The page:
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An important new book from PFAF. It focuses on the attributes of plants suitable for food forests, what each can contribute to a food forest ecosystem, including carbon sequestration, and the kinds of foods they yield. The book suggests that community and small-scale food forests can provide a real alternative to intensive industrialised agriculture, and help to combat the many inter-related environmental crises that threaten the very future of life on Earth.

Read More

FOOD FOREST PLANTS

Other Uses

Dye

A yellow dye is obtained from the roots and stems[272]. The spiny branches are used to make fencing around fields in Nepal[272].

Special Uses

Food Forest

References

Cultivation details

Prefers a warm moist loamy soil and light shade but it is by no means fastidious, succeeding in thin, dry and shallow soils[11, 200]. Grows well in heavy clay soils. Plants are often found growing in dense shade in the wild[67]. Plants are generally very hardy and fruit abundantly in Britain[2]. They grow very well in Cornwall[11, 59]. In colder areas of the country they are apt to be cut to the ground in severe winters, though they resprout well from the base[1, 67]. Hybridizes freely with other members of this genus[1]. This species is often offered under the names of B. chitria or B. glaucocarpa[200]. Plants can be pruned back quite severely, they resprout well from the base[200].

References

Temperature Converter

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Plants For A Future have a number of books available in paperback and digital form. Book titles include Edible Plants, Edible Perennials, Edible Trees, and Woodland Gardening. Our new book to be released soon is Edible Shrubs.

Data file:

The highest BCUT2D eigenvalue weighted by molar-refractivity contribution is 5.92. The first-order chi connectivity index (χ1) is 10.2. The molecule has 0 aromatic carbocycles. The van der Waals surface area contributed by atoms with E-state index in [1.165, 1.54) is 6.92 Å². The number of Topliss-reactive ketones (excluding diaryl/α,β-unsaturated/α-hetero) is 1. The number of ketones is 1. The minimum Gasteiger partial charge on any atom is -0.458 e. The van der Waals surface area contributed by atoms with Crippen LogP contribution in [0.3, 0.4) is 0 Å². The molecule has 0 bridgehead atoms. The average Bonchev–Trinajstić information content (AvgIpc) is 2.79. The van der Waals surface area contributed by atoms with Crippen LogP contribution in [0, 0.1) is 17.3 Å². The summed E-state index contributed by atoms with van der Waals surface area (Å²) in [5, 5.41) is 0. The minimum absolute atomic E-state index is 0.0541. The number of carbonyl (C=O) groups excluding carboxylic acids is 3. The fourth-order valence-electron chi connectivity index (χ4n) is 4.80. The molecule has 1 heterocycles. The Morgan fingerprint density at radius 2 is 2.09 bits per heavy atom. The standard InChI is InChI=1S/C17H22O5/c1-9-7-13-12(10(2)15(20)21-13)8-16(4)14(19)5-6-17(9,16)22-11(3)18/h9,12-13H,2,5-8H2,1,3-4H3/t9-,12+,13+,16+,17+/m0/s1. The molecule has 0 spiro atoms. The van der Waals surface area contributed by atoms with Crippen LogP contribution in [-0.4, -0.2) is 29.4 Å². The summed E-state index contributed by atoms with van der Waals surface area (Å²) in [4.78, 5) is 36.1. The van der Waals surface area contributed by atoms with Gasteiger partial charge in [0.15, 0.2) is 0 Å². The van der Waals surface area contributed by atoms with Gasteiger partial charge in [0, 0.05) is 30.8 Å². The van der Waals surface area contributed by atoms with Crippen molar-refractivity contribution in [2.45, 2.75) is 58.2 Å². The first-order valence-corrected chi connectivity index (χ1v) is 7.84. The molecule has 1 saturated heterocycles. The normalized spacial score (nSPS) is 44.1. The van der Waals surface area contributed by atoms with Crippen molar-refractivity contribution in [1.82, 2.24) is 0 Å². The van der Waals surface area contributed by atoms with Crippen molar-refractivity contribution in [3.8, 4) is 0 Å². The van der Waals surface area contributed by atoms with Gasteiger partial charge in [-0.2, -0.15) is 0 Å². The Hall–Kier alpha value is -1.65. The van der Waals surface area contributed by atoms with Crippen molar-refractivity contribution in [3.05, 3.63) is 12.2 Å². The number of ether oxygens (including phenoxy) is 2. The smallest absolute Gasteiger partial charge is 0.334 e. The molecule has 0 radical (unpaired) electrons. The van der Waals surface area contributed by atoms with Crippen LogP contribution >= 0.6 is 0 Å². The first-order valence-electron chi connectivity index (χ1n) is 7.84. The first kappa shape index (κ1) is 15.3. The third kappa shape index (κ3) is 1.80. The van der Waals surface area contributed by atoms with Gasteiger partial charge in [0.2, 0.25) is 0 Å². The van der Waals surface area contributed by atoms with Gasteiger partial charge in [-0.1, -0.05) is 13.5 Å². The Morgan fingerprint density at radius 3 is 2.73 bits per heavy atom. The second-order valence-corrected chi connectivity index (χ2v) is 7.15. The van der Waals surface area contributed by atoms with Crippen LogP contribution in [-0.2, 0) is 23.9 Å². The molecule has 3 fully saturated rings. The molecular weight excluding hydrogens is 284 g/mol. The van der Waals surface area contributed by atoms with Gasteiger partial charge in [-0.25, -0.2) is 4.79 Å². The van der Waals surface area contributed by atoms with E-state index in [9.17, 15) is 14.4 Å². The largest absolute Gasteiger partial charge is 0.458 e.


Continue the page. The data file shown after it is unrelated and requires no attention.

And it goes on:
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Propagation

Seed - best sown as soon as it is ripe in a cold frame, when it should germinate in late winter or early spring[78]. Seed from over-ripe fruit will take longer to germinate[78], whilst stored seed may require cold stratification and should be sown in a cold frame as early in the year as possible[80]. The seedlings are subject to damping off, so should be kept well ventilated[113]. When the seedlings are large enough to handle, prick them out into individual pots and grow them on in a cold frame. If growth is sufficient, it can be possible to plant them out into their permanent positions in the autumn, but generally it is best to leave them in the cold frame for the winter and plant them out in late spring or early summer of the following year. Cuttings of half-ripe wood, July/August in a frame. Cuttings of mature wood of the current season's growth, preferably with a heel, October/November in a frame[78].

Other Names

If available other names are mentioned here

Aul chotra, Barberry, Choto, Chutro, Kilmora, Kimor, Kingora,

Found In

Countries where the plant has been found are listed here if the information is available

Afghanistan, Asia, Bhutan, China, Himalayas, India, Myanmar, Nepal, Northeastern India, Sikkim,

Weed Potential

Right plant wrong place. We are currently updating this section. Please note that a plant may be invasive in one area but may not in your area so it’s worth checking.

Conservation Status

IUCN Red List of Threatened Plants Status :

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12

Growth: S = slow M = medium F = fast. Soil: L = light (sandy) M = medium H = heavy (clay). pH: A = acid N = neutral B = basic (alkaline). Shade: F = full shade S = semi-shade N = no shade. Moisture: D = dry M = Moist We = wet Wa = water.

 

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Author

Roxb. ex DC.

Botanical References

1167200